Living Streets: Strategies for Crafting Public Space
The only book of its kind to provide an overview of sustainable street design
Today, society is moving toward a more sustainable way of life, with cities everywhere aspiring to become high-quality places to live, work, and play. Streets are fundamental to this shift. They define our system of movement, create connections between places, and offer opportunities to reconnect to natural systems. There is an increasing realization that the right-of-way is a critical and under-recognized resource for transformation, with new models being tested to create a better public realm, support balanced transportation options, and provide sustainable solutions for stormwater and landscaping.
Living Streets provides practical guidance on the complete street approach to sustainable and community-minded street use and design. Written by an interdisciplinary team of authors, the book brings insights and experience from urban planning, transportation planning, and civil engineering perspectives. It includes examples from many completed street design projects from around the world, an overview of the design and policy tools that have been successful, and guidance to help get past the predictable obstacles to implementation: Who makes decisions in the right-of-way? Who takes responsibility? How can regulations be changed to allow better use of the right-of-way?
Living Streets informs you of the benefits of creating streets that are healthier, more pleasant parts of life:
- Thoughtful planning of the location, uses, and textures of the spaces in which we live encourages people to use public space more often, be more active, and possibly live healthier lives.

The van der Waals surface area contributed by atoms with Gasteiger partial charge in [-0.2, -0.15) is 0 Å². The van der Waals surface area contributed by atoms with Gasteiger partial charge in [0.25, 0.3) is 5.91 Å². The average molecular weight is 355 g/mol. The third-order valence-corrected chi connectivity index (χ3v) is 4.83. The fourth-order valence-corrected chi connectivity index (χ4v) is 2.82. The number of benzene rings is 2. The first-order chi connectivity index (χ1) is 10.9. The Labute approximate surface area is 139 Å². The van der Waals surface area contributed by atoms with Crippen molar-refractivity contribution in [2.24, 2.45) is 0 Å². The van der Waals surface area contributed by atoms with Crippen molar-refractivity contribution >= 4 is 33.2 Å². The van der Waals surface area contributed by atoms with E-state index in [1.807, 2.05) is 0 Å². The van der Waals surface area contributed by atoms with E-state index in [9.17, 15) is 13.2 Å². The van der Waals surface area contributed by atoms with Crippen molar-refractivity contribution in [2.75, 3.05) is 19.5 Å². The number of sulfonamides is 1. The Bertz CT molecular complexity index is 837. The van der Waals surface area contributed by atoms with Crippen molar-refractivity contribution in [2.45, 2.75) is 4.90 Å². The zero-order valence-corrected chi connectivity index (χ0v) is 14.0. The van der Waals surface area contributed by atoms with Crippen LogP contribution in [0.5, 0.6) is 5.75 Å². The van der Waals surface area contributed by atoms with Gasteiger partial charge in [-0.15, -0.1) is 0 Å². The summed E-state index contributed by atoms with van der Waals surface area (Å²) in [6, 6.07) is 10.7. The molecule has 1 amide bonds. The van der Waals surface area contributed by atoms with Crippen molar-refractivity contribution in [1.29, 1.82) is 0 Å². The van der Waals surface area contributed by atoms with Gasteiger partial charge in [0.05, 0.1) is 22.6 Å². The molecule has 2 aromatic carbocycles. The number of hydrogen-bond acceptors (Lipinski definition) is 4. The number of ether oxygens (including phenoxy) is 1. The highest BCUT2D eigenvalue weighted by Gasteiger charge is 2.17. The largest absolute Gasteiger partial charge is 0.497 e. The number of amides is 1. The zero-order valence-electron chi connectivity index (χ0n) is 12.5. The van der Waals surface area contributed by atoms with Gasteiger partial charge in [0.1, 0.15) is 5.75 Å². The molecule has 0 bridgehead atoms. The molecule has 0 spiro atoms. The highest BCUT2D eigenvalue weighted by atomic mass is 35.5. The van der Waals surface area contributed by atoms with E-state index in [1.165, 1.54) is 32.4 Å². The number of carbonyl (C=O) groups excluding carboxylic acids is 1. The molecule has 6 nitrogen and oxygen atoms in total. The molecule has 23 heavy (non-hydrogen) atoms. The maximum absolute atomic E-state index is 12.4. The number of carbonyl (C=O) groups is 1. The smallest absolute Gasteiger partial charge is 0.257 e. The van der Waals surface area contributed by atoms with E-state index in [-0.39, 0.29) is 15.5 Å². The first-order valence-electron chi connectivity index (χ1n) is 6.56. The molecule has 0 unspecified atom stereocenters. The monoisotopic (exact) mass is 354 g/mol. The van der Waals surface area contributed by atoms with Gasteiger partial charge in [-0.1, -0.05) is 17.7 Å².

- A walkable community makes life easier and more pleasant for everyone, especially for vulnerable populations within the larger community whose transportation limitations reduce access to jobs, healthy food, health care, recreation, and social interaction.
- Streets present opportunities to improve the natural environment while adding to neighborhood character, offering beauty, providing shade, and improving air quality.
If you're an urban planner, designer, transportation engineer, or civil engineer, Living Streets is the ultimate guide for the creation of more humane streetscapes that connect neighborhoods and inspire people.
Chapter 1 PLACEMAKING IN THE PUBLIC RIGHT-OF-WAY 1
The Function of Places 2
Why Invest in a Quality Public Realm? 4
Placemaking and Design 5
Encouraging the Use of Public Space 11
Reclaiming Right-of-Way for Public Places 14
Considering All the Elements in the Right-of-Way 21
Chapter 2 MOBILITY 23
Connecting People to Places 24
Why Have Walkable, Bikeable Communities? 25
The Size and Shape of Movement 26
The Pace of Movement 34
A Shift in Thinking 35
Chapter 3 NATURAL SYSTEMS 39
Reconnecting Cities to Nature 40
Urban Biodiversity 41
Natural Systems and Opportunities in the Right-of-Way 42
Why Reconnect Nature and the City? 49
Chapter 4 ELEMENTS 51
Places to Move Through 52
Bicycle Facilities 61
Street Furniture 70
Street Trees and Landscaping 74
Swales and Rain Gardens 74
Curbs, Gutters, and Alternatives 77
Chapter 5 INFLUENCES 83
Considering Context 84
Policy Foundation—Policies That Infl uence Street Design 87
Codes, Guidelines, and Standards 93
Reality Factors 99
Chapter 6 TYPOLOGIES 113
Typologies Overview 113
Residential Streets 115
Green Streets 123
Main Streets 154
Shared-Use Streets 182
Festival Streets 193
Chapter 7 CASE STUDIES 207
Mint Plaza 208
Nord Alley 217
Central Annapolis Road 225
78th Avenue SE Shared Use 235
High Point 243
Barracks Row 255
New York City 263
Terry Avenue North 271
Chapter 8 WHAT'S NEXT 285
Biophilic Cities: More Nature in the City 286
New Technologies 287
Building the Dream 290
Lesley Bain, AIA, LEED, is an architect, urban designer, and Principal at Weinstein A|U Architects + Urban Designers LLC. Lesley has played prominent roles in many of Seattle's urban design efforts including pedestrian planning, station area development, campus planning, and incorporating transportation into neighborhoods.
Barbara Gray is an urban planner with eighteen years of professional experience in community design and transportation planning. She currently manages the Transportation Systems Design and Planning group for the Seattle Department of Transportation.
Dave Rodgers, PE, LEED, is recognized nationwide as being at the forefront of innovative sustainable design. He is a Principal at SvR Design Company.